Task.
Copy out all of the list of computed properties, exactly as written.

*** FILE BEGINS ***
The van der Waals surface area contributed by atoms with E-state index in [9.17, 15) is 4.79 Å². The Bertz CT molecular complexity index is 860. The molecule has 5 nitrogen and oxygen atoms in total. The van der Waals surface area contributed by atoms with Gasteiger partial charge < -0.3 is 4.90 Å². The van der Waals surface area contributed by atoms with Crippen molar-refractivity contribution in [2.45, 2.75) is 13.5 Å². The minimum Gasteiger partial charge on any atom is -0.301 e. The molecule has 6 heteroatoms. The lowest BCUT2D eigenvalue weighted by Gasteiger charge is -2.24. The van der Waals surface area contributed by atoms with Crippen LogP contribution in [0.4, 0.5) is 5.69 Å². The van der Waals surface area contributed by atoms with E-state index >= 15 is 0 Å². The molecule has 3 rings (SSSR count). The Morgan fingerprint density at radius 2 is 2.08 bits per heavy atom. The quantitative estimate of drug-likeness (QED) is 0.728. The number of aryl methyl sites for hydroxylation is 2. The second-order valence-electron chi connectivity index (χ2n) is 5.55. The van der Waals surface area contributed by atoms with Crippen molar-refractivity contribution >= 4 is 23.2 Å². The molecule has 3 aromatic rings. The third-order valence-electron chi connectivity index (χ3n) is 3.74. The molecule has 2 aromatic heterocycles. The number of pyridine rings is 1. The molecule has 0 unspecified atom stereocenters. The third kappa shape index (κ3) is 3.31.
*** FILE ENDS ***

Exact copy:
The van der Waals surface area contributed by atoms with E-state index in [9.17, 15) is 4.79 Å². The Bertz CT molecular complexity index is 860. The molecule has 5 nitrogen and oxygen atoms in total. The van der Waals surface area contributed by atoms with Gasteiger partial charge < -0.3 is 4.90 Å². The van der Waals surface area contributed by atoms with Crippen molar-refractivity contribution in [2.45, 2.75) is 13.5 Å². The minimum Gasteiger partial charge on any atom is -0.301 e. The molecule has 6 heteroatoms. The lowest BCUT2D eigenvalue weighted by Gasteiger charge is -2.24. The van der Waals surface area contributed by atoms with Crippen LogP contribution in [0.4, 0.5) is 5.69 Å². The van der Waals surface area contributed by atoms with E-state index >= 15 is 0 Å². The molecule has 3 rings (SSSR count). The Morgan fingerprint density at radius 2 is 2.08 bits per heavy atom. The quantitative estimate of drug-likeness (QED) is 0.728. The number of aryl methyl sites for hydroxylation is 2. The second-order valence-electron chi connectivity index (χ2n) is 5.55. The van der Waals surface area contributed by atoms with Crippen molar-refractivity contribution >= 4 is 23.2 Å². The molecule has 3 aromatic rings. The third-order valence-electron chi connectivity index (χ3n) is 3.74. The molecule has 2 aromatic heterocycles. The number of pyridine rings is 1. The molecule has 0 unspecified atom stereocenters. The third kappa shape index (κ3) is 3.31.